her children. The opening of the farm by Austin and his little old hotel were simultaneous.
The occupants, in their order, were: Austin, William Bellas, George Muchler ,--Coates,
William Hoyt, Headly and Wilson. In 1850 William Koons, B.D. Koons, Edward Barman,
Jacob Laycock, William A. Tubbs and H.J. Yaple. There was but one family in the place
when the village was laid out. Wtlliam Shoemaker was a long time one of the prominent
business men of the place. When the village was laid out there was in it the hotel and store
where is now the drug store. The store was Jacob Cist's, but the manager was Stephen
Bond. The beginning of the town was the beginning of the "hard times" of 1857. A colliery
and breaker were in operation on the mountain side just below town. This was diagonally
across the river from the Mocanaqua mine, where the "red ash" vein has proven so
profitable, but it seems that in crossing the river and striking the mountain it had reached its
end, or where the geological disturbances had resulted in carrying away the coal deposits.
The mine ceased work years ago, and the "plans" built to let coal down the mountain side,
not to haul it up as usual, went to ruins. Recently there was considerable work done there
for the purpose of reopening the mine, but numerous causes combined to stop it again. In
1859 a bridge was built across to Mockanaqua-still a toll bridge. In 1877 a turnpike was
made along the Shickshinny creek gap, six miles, and crossed to Huntington. An old iron
furnace that made at one time considerable very good charcoal iron was operated for years.
It was established by Headley & Wilson; then became the property of William Koons, who
ran it for some time, but entered into large iron operations elsewhere, bankrupted and the
furnace fires here went out in 1857. Years ago there was a sawmill a short distance from the
village. Considerable lumbering is still carried on at this point. A water sawmill
three-quarters of a mile, on the creek, stopped running in 1885. The present gristmill of
G.W. and Lot Search, water power, was built in 1865-flour, buckwheat and feed-and is a
valuable property. At this point is in operation the old canal which is still in esse up to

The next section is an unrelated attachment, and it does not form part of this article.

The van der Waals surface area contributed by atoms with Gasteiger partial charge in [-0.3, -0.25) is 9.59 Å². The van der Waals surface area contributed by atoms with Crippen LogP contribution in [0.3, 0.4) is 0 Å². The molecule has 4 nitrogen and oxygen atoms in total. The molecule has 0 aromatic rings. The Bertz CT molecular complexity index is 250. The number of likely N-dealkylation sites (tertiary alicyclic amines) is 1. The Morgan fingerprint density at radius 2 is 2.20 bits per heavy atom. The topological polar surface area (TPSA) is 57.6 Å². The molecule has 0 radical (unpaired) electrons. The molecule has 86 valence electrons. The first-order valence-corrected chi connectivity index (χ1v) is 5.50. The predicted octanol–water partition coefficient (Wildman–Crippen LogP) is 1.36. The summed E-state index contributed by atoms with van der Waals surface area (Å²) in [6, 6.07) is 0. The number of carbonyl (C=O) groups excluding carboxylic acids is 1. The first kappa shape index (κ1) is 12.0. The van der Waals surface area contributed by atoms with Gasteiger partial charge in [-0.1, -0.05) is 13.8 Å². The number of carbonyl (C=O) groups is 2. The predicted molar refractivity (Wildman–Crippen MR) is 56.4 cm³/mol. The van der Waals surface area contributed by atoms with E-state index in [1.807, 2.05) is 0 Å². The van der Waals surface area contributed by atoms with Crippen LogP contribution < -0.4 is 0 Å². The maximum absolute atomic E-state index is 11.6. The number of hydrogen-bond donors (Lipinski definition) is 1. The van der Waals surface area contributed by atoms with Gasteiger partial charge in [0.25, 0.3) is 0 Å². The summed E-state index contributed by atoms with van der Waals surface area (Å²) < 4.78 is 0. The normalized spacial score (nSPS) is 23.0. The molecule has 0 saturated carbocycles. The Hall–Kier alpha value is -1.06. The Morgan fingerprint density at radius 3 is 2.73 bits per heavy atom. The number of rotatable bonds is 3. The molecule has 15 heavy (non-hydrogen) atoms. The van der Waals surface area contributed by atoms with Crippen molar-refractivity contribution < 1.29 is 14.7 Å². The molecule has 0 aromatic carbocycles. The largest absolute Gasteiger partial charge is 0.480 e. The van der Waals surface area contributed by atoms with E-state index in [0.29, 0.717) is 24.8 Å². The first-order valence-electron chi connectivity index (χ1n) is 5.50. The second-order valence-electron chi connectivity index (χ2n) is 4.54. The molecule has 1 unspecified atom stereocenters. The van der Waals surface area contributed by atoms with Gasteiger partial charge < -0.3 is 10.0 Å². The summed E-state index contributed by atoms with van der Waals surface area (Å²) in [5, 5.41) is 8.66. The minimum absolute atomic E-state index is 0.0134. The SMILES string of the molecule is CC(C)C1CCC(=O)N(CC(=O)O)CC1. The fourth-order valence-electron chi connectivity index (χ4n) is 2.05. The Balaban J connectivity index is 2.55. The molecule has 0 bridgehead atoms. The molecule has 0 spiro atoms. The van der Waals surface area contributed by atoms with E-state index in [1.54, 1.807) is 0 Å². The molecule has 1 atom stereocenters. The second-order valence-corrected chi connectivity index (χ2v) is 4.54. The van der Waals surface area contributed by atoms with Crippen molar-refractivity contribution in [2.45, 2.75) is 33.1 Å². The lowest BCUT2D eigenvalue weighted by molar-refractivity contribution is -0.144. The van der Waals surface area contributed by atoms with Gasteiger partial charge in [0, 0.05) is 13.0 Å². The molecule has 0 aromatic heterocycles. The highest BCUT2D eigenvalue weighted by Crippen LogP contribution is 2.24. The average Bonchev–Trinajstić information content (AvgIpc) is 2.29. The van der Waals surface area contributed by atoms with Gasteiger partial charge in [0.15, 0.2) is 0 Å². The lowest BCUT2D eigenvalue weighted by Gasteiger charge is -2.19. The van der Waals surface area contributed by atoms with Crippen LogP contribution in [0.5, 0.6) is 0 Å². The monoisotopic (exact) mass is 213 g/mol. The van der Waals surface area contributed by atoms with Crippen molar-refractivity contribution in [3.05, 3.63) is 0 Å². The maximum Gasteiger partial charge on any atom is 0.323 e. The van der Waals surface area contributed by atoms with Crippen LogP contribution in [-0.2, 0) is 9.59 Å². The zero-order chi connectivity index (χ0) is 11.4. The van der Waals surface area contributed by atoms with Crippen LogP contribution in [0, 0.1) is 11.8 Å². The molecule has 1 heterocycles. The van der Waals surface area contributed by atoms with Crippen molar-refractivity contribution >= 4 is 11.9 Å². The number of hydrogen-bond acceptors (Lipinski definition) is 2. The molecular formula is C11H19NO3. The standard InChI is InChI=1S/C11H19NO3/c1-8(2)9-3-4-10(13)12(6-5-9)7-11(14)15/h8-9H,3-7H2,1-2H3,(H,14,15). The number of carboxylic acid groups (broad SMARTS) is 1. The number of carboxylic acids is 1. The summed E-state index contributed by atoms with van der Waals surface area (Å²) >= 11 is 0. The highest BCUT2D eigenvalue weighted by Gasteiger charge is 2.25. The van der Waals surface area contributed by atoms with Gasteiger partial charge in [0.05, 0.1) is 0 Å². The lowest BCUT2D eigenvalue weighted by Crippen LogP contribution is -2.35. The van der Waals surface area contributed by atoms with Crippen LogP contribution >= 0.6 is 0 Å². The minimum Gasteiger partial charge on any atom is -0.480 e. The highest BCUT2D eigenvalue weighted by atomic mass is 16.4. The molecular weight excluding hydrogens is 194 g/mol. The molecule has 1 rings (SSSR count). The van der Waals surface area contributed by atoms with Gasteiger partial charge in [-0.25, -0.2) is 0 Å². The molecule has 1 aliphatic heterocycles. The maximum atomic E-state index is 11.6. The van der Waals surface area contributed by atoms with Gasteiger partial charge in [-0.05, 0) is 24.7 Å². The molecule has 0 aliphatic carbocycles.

Nanticoke, thus giving Shickshinny the advantages of a railroad and canal, and across the
river is its second railroad. The old Berwick & Elmira turnpike passes through the town,
and was the first marked improvement in this section. It was built and on it was the old stage
line in 1810. The water supply for this and the other side of the river is of the fine water
from the mountain side of the west branch of Shickshinny creek. The company and works
came into existence in 1884. Officers and directors of the company: G. w. Search, president;
Dr. M. B. Hughes, secretary; Jesse Beadle, treasurer; Dr. Briggs, John Teasdale, Lot
Search and B.D. Koons. The canal was built through this point in 1828. Mr. Lot Search
informs us that when they were building the canal he went to school at a little schoolhouse
about a mile below town; William Robinson taught. Other teachers he remembers were
Mathias Blocher and Henry Whitaker. He informs us also that in 1858 he built for Union
Township the schoolhouse that stands opposite the Presbyterian church, and is still in use.
H.S. Clark, of Shickshinny, married a great-granddaughter of Ralph Austin. Mr. Clark
came here in 1839. His recollection is that Cretty & Bro. were the storekeepers then, and
that Lot Search had a small grocery store about three-quarters of a mile above the town on
the river and turnpike; his principal trade being with the canal boatmen. The post office was
first established at Search's place, and was moved down in the late fifties. Shickshinny
borough was organized November 30, 1861. First officers: Burgess, Jesse P. Enke; council:
G. W. Search, B.D. Koons, N.B. Crary, John F. Niceley and Thomas Davenport; secretary,
G.W. Search; supervisor, Samuel Slippy; second burgess, W.R. Tubbs; third, Hiram Knor;
fourth, G. W. Youlls; fifth, Daniel Baer; sixth, J. Post; seventh, M.B. Hughes; eighth, L. T.
Hartman; ninth, J .W . Bulkley. Present officers: Burgess, F. W. Briggs; council, S.B.
Adkins, president; M.M. Sutliff, W .B. Poust, B. R. Switcher and James Kester; secretary,
L. T .Seward. The borough is taken from Salem and Union townships; about two- tbirds from
Union, and the remainder from Salem. In the borough are 3 hotels, 14 general stores, 2
furniture stores, 2 drugs, 2 hardware, 3 confectioners, 1 clothing, 1 novelty, 1 books, 3 livery
stables, 1 gristmill, 2 quarries, 3 millinery , 1 undertaker, 1 laundry, 1 planing mill, 1
agricultural implements, 1 cigar factory, 2 harness shops, 1 select and public schools.